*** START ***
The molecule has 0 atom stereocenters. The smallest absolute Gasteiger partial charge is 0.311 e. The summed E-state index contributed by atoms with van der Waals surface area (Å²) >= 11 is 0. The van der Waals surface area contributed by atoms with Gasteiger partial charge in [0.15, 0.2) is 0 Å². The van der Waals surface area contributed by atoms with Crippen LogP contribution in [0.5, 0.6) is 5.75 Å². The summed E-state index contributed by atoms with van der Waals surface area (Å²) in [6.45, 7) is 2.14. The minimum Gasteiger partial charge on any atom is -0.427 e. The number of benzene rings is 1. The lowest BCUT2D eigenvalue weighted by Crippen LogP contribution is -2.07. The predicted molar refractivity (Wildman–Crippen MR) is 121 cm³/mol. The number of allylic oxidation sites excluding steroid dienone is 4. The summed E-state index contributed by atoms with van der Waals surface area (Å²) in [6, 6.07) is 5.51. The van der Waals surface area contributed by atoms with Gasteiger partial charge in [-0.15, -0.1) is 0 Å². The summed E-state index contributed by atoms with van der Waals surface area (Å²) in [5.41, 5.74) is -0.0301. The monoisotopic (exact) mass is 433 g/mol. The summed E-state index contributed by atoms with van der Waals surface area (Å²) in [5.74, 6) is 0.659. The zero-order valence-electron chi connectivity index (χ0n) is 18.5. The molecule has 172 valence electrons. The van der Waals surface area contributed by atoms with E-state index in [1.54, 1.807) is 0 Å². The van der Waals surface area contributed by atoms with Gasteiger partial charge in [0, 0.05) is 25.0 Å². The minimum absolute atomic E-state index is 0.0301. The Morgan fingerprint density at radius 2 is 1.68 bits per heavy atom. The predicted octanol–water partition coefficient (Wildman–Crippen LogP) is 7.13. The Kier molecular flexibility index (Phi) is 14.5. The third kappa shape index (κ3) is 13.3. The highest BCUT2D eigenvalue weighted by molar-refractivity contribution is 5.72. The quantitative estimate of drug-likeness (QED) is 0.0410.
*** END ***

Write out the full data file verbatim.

The molecule has 0 atom stereocenters. The smallest absolute Gasteiger partial charge is 0.311 e. The summed E-state index contributed by atoms with van der Waals surface area (Å²) >= 11 is 0. The van der Waals surface area contributed by atoms with Gasteiger partial charge in [0.15, 0.2) is 0 Å². The van der Waals surface area contributed by atoms with Crippen LogP contribution in [0.5, 0.6) is 5.75 Å². The summed E-state index contributed by atoms with van der Waals surface area (Å²) in [6.45, 7) is 2.14. The minimum Gasteiger partial charge on any atom is -0.427 e. The number of benzene rings is 1. The lowest BCUT2D eigenvalue weighted by Crippen LogP contribution is -2.07. The predicted molar refractivity (Wildman–Crippen MR) is 121 cm³/mol. The number of allylic oxidation sites excluding steroid dienone is 4. The summed E-state index contributed by atoms with van der Waals surface area (Å²) in [6, 6.07) is 5.51. The van der Waals surface area contributed by atoms with Gasteiger partial charge in [-0.15, -0.1) is 0 Å². The summed E-state index contributed by atoms with van der Waals surface area (Å²) in [5.41, 5.74) is -0.0301. The monoisotopic (exact) mass is 433 g/mol. The summed E-state index contributed by atoms with van der Waals surface area (Å²) in [5.74, 6) is 0.659. The zero-order valence-electron chi connectivity index (χ0n) is 18.5. The molecule has 172 valence electrons. The van der Waals surface area contributed by atoms with E-state index in [1.54, 1.807) is 0 Å². The van der Waals surface area contributed by atoms with Gasteiger partial charge in [0, 0.05) is 25.0 Å². The minimum absolute atomic E-state index is 0.0301. The Morgan fingerprint density at radius 2 is 1.68 bits per heavy atom. The predicted octanol–water partition coefficient (Wildman–Crippen LogP) is 7.13. The Kier molecular flexibility index (Phi) is 14.5. The third kappa shape index (κ3) is 13.3. The highest BCUT2D eigenvalue weighted by molar-refractivity contribution is 5.72. The quantitative estimate of drug-likeness (QED) is 0.0410.